Anytime approximation in probabilistic databases
, 2013
"... This article describes an approximation algorithm for computing the probability of propositional formulas over discrete random variables. It incrementally refines lower and upper bounds on the probability of the formulas until the desired absolute or relative error guarantee is reached. This algori ..."
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Cited by 2 (2 self)
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This article describes an approximation algorithm for computing the probability of propositional formulas over discrete random variables. It incrementally refines lower and upper bounds on the probability of the formulas until the desired absolute or relative error guarantee is reached. This algorithm is used by the SPROUT query engine to approximate the probabilities of results to relational algebra queries on expressive probabilistic databases.
Querying and Learning in Probabilistic Databases
"... Abstract. Probabilistic Databases (PDBs) lie at the expressive intersection of databases, firstorder logic, and probability theory. PDBs employ logical deduction rules to process SelectProjectJoin (SPJ) queries, which form the basis for a variety of declarative query languages such as Datalog, ..."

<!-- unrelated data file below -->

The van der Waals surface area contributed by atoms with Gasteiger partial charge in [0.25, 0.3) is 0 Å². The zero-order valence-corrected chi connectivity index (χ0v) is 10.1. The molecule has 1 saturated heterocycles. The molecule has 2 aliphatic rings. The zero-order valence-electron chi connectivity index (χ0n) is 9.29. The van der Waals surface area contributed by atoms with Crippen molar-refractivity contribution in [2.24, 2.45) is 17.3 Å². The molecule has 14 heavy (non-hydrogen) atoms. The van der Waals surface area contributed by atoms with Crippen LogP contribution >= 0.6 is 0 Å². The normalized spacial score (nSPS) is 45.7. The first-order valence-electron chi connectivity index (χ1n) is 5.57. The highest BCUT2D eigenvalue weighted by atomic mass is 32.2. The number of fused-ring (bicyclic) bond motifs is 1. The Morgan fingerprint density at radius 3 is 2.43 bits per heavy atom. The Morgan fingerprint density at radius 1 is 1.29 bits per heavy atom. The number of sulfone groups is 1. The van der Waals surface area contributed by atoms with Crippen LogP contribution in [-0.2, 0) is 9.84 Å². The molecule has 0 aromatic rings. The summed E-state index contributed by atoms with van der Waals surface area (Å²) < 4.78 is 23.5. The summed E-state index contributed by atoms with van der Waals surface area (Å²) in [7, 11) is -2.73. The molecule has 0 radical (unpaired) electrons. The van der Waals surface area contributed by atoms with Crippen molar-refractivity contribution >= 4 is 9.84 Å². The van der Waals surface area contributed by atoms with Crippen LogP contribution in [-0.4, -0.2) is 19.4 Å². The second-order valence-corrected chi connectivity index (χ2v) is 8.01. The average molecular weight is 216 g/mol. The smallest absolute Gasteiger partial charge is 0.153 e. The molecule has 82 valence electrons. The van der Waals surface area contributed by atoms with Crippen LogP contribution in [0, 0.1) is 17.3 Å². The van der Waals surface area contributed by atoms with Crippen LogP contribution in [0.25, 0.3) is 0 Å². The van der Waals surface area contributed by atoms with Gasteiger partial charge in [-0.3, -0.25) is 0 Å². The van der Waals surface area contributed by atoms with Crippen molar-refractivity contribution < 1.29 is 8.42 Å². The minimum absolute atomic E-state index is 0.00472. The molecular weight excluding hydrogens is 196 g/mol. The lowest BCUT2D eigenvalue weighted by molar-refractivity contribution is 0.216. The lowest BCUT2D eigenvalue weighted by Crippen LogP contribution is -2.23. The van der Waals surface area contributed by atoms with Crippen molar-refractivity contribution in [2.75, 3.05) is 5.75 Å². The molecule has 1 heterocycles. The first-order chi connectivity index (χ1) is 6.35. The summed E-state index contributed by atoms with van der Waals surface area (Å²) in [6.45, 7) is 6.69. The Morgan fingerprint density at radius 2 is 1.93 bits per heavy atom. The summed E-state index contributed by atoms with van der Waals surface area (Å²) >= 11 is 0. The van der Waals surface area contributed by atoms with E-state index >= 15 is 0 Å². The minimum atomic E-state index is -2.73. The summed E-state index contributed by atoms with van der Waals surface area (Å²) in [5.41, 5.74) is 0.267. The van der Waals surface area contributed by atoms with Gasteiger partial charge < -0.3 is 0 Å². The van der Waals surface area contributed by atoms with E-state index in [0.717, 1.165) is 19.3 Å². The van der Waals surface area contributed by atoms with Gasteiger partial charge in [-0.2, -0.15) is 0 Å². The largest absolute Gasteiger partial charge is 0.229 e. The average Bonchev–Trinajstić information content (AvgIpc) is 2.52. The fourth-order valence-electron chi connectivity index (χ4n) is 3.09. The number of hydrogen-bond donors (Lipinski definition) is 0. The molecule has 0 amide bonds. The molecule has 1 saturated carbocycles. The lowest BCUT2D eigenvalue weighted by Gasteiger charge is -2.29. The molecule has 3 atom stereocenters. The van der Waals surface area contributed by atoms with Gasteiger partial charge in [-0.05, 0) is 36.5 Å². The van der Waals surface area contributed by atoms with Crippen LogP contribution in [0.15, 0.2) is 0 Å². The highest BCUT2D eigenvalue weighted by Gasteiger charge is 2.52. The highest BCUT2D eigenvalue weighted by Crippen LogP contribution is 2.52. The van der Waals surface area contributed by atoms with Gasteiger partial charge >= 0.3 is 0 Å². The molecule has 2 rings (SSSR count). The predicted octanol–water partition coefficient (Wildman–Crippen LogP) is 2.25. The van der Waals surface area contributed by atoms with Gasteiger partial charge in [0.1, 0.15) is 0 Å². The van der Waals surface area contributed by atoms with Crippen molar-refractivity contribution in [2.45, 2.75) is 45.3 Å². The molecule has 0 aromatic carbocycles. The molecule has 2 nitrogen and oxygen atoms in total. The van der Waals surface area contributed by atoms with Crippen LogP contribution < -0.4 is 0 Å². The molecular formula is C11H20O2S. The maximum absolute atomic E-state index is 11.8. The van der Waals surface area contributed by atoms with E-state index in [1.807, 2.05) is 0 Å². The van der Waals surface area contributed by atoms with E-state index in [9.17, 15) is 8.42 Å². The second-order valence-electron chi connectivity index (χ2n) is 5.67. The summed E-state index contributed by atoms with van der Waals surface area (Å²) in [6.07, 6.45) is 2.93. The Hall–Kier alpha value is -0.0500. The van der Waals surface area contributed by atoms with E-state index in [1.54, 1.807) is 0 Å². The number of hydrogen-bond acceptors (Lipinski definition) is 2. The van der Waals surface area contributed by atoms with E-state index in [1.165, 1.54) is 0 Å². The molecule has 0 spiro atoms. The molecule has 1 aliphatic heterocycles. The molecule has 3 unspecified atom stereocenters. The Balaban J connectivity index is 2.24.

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Abstract. Probabilistic Databases (PDBs) lie at the expressive intersection of databases, firstorder logic, and probability theory. PDBs employ logical deduction rules to process SelectProjectJoin (SPJ) queries, which form the basis for a variety of declarative query languages such as Datalog, Relational Algebra, and SQL. They employ logical consistency constraints to resolve data inconsistencies, and they represent query answers via logical lineage formulas (aka.“data provenance”) to trace the dependencies between these answers and the input tuples that led to their derivation. While the literature on PDBs dates back to more than 25 years of research, only fairly recently the key role of lineage for establishing a closed and complete representation model of relational operations over this kind of probabilistic data was discovered. Although PDBs benefit from their efficient and scalable database infrastructures for data storage and indexing, they couple the data computation with probabilistic inference, the latter of which remains a #Phard problem also in the context of PDBs. In this chapter, we provide a review on the key concepts of PDBs with a particular focus on our own recent research results related to this field. We highlight a number of ongoing research challenges related to PDBs, and we keep referring to an information extraction (IE) scenario as a running application to manage uncertain and temporal facts obtained from IE techniques directly inside a PDB setting.